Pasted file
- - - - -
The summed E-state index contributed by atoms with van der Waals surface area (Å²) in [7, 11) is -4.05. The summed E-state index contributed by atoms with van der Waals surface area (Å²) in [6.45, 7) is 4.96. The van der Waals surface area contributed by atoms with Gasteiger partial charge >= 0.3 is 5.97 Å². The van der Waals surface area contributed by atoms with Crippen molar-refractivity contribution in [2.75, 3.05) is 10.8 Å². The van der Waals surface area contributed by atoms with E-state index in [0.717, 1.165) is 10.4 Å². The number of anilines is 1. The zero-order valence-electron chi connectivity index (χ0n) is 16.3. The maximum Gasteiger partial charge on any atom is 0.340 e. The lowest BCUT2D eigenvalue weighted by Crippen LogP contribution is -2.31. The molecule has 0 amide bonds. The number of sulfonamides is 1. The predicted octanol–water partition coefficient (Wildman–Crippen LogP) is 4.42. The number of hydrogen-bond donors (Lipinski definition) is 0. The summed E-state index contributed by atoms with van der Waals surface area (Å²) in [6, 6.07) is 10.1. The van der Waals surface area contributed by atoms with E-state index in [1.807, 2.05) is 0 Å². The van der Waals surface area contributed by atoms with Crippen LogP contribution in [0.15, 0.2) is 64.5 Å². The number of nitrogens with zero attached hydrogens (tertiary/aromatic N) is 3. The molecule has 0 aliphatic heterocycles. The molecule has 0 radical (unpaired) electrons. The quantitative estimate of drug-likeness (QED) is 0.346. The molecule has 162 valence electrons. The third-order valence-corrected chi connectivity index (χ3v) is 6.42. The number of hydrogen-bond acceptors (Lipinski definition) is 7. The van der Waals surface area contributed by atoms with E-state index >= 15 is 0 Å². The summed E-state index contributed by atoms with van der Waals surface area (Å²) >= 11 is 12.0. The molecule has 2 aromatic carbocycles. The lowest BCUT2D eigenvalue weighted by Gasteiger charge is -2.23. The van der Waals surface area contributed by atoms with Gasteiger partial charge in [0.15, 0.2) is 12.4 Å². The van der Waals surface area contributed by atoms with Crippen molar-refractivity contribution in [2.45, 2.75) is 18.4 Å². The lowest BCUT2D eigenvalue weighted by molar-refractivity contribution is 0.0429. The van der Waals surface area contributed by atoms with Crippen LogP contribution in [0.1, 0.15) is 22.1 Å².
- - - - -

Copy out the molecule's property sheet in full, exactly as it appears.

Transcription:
The summed E-state index contributed by atoms with van der Waals surface area (Å²) in [7, 11) is -4.05. The summed E-state index contributed by atoms with van der Waals surface area (Å²) in [6.45, 7) is 4.96. The van der Waals surface area contributed by atoms with Gasteiger partial charge >= 0.3 is 5.97 Å². The van der Waals surface area contributed by atoms with Crippen molar-refractivity contribution in [2.75, 3.05) is 10.8 Å². The van der Waals surface area contributed by atoms with E-state index in [0.717, 1.165) is 10.4 Å². The number of anilines is 1. The zero-order valence-electron chi connectivity index (χ0n) is 16.3. The maximum Gasteiger partial charge on any atom is 0.340 e. The lowest BCUT2D eigenvalue weighted by Crippen LogP contribution is -2.31. The molecule has 0 amide bonds. The number of sulfonamides is 1. The predicted octanol–water partition coefficient (Wildman–Crippen LogP) is 4.42. The number of hydrogen-bond donors (Lipinski definition) is 0. The summed E-state index contributed by atoms with van der Waals surface area (Å²) in [6, 6.07) is 10.1. The van der Waals surface area contributed by atoms with E-state index in [1.807, 2.05) is 0 Å². The van der Waals surface area contributed by atoms with Crippen LogP contribution in [0.15, 0.2) is 64.5 Å². The number of nitrogens with zero attached hydrogens (tertiary/aromatic N) is 3. The molecule has 0 aliphatic heterocycles. The molecule has 0 radical (unpaired) electrons. The quantitative estimate of drug-likeness (QED) is 0.346. The molecule has 162 valence electrons. The third-order valence-corrected chi connectivity index (χ3v) is 6.42. The number of hydrogen-bond acceptors (Lipinski definition) is 7. The van der Waals surface area contributed by atoms with E-state index >= 15 is 0 Å². The summed E-state index contributed by atoms with van der Waals surface area (Å²) >= 11 is 12.0. The molecule has 2 aromatic carbocycles. The lowest BCUT2D eigenvalue weighted by Gasteiger charge is -2.23. The van der Waals surface area contributed by atoms with Gasteiger partial charge in [0.15, 0.2) is 12.4 Å². The van der Waals surface area contributed by atoms with Crippen molar-refractivity contribution in [2.45, 2.75) is 18.4 Å². The lowest BCUT2D eigenvalue weighted by molar-refractivity contribution is 0.0429. The van der Waals surface area contributed by atoms with Crippen LogP contribution in [0.1, 0.15) is 22.1 Å².